To clean acrylic paintbrushes with vinegar, swirl them in vinegar before using a palette knife or toothbrush to remove the remaining paint gently. Next, rinse the brush under warm water until the water runs clear. If the paint has caked the bristles, boil some vinegar and dip the brush heads in. Vinegar is an environmentally friendly option that’s also easily accessible and affordable. In this article, I’ll cover how to clean acrylic paintbrushes with vinegar, a safe, affordable, and effective household staple.
Table of Contents
One – Rinse the Brushes Under Warm Water
Before dousing your bristles in vinegar, you must rinse your paintbrushes under warm water. Rinsing your brush helps remove the excess paint and prevents the paint from drying and hardening on the bristles, which will be more difficult to remove.
Secondly, rinsing with warm water loosens the paint already dried on the bristles. The heat from the water softens the paint, making it easier to remove.
Washing your brushes also prevents the vinegar from mixing with the paint and creating a muddy or discolored solution. This is especially important if you use light-colored vinegar, as the solution could potentially stain the brush bristles if mixed with darker paint colors.
Two – Swirl the Paintbrushes in a Bowl of Vinegar
Next, pour a small amount of vinegar into a cup or bowl. You’ll need to pick a container that’s wide and deep enough for the brush head to fit. The amount of vinegar you use depends on your brush size and the amount of paint you need to remove.
Be careful not to use too much vinegar, as saturating the bristles can potentially weaken or damage them.
If you work with a large brush or one heavily caked with paint, you may need more vinegar to coat the brush head thoroughly. However, it’s still best to start with a small amount of vinegar and gradually add more if needed, rather than pouring too much at the start.
While the paintbrush is dipped in vinegar, use a swirling motion to help loosen the paint from the bristles and dissolve dried paint. The acid in vinegar breaks down acrylics and makes it easier to remove. Be gentle when swirling the brush to avoid damaging the bristles.
Three – Remove Paint Residue With a Palette Knife or Toothbrush
You can remove the brush from the vinegar when most of the paint has dissolved. If any residue is stuck on the bristles, you can use a palette knife or toothbrush to remove the remaining paint gently.
A palette knife or toothbrush helps clear smaller crevices of the brush head and remove hard-to-reach paint. Also, using a circular motion as you go will remove the paint easily and minimize damage to the bristles.
Four – Final Rinse
You’ll need to rinse the brushes with warm water until the water runs clear to ensure there isn’t any vinegar or paint left on the bristles. Rinse the brush until the water runs clear. If the water is still cloudy or discolored, it may be necessary to repeat steps 2 and 3 until the brush is fully clean.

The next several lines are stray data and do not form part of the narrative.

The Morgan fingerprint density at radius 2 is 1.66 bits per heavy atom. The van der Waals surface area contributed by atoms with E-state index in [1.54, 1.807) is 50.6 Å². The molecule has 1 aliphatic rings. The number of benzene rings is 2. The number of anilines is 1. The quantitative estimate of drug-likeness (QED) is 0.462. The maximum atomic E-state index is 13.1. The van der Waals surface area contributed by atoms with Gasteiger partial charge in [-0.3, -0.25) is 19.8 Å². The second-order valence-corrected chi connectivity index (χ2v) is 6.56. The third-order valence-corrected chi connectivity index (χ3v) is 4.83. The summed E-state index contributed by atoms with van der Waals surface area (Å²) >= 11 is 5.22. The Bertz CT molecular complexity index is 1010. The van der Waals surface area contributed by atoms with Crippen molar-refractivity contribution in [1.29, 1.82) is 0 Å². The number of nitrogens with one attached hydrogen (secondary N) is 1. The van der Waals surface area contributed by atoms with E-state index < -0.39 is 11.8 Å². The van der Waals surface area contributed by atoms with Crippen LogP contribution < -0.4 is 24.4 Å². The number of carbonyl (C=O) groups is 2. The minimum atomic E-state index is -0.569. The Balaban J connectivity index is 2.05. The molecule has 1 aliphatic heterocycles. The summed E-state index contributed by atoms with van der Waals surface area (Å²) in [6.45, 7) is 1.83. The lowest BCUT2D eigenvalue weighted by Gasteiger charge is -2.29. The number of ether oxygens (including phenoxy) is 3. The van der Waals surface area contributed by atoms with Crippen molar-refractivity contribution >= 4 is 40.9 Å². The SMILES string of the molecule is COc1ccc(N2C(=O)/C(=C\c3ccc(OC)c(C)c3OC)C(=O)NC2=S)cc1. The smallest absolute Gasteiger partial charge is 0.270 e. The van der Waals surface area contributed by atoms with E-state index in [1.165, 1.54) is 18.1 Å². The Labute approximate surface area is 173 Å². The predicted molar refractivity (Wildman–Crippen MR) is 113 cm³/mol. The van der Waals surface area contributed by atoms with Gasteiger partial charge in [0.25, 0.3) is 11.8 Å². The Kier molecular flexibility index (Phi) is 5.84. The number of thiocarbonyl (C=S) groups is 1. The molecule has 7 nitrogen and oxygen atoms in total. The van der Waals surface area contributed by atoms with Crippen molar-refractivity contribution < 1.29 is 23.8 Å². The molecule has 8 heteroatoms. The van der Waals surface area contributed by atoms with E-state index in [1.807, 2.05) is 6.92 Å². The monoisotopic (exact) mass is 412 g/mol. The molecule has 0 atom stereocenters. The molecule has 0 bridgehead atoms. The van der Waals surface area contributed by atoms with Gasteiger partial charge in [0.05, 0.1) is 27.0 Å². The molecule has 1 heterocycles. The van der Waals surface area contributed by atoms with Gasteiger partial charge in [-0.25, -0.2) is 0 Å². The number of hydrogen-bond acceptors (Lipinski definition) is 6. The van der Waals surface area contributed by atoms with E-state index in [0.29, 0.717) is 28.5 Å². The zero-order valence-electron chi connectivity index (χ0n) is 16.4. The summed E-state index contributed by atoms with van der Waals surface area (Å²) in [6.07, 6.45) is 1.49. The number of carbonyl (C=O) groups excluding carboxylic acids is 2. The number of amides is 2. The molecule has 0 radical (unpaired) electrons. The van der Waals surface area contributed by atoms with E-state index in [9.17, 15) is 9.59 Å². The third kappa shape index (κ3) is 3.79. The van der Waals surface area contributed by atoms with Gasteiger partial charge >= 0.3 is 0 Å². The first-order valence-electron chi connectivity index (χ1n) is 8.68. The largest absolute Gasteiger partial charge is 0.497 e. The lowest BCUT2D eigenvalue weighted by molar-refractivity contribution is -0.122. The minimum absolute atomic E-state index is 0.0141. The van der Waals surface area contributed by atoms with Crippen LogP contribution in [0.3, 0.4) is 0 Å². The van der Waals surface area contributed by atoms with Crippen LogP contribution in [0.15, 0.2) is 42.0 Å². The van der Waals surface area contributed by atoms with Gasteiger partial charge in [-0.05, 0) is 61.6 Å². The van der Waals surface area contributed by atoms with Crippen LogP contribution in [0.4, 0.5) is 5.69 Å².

Washing the brush also eliminates the odor of vinegar from the bristles. While vinegar is a nifty cleaning agent, it can also leave an undesirable strong smell on the brush. If you can smell hints of vinegar after washing, you may need to wash the brush with a spot of dish soap.
Five – Squeeze and Leave the Brushes Out To Dry
Once the brush is clean, gently squeeze out any excess water and reshape the bristles.
To dry the brush, lay the brush flat on a clean towel. Avoid standing the brush upright because this can cause water to run down the handle and loosen the glue holding the bristles in place.
Six – Boiling Vinegar
A simple vinegar wash typically cleans freshly soiled paintbrushes well. However, if your paintbrushes have old, hardened paint, you may need to up the ante.
If you want to remove dried, stubborn paint from the bristles, you’ll have to modify the second step of the cleaning process. Instead of swirling the brush in plain vinegar, you need to let the brush head sit in boiling vinegar.
To do this, follow these instructions:
- Bring a small pot of vinegar to a boil on the stove.
- Once the vinegar has reached a boil, carefully place the brush into the pot and allow it to soak, checking the progress every 15 to 20 seconds.
- Once the brush looks clean or when all the paint has dissolved, retrieve your brushes.
- Rinse your brush under water to wash away the vinegar and residual paint.
The heat from the boiled vinegar will soften the hardened paint on the bristles. Remember to be gentle when handling your brushes in hot liquid.
Here are some tips for you when cleaning your brushes with vinegar:
- If your brush is stiff after a vinegar wash, try soaking it in a mixture of equal parts water and hair conditioner for a few minutes. This will help to condition the bristles and restore some of their flexibility.
- Use a separate pot for cleaning paintbrushes with vinegar to avoid cross-contamination with the pots you use to prepare food.
- Use a lid to seal the pot if you don’t want your kitchen to smell like vinegar when it’s boiling. Covering the pot has the added bonus of bringing the vinegar to a boil faster.
To clean your paintbrushes with vinegar, follow these steps:
- Rinse your paintbrushes under water.
- Swirl the brush head in vinegar.
- Gently remove residual paint with a palette knife or toothbrush.
- Wash your brush to remove the vinegar and remaining paint.
- Squeeze the bristles and leave the brush to dry.
If your brush has old, dried paint on the bristles, you’ll need to boil the vinegar before dipping your brush in the pot.
Using vinegar is a safe and effective way to remove acrylic paint from your brushes. Follow these steps to keep your brushes clean and preserve their lifespan.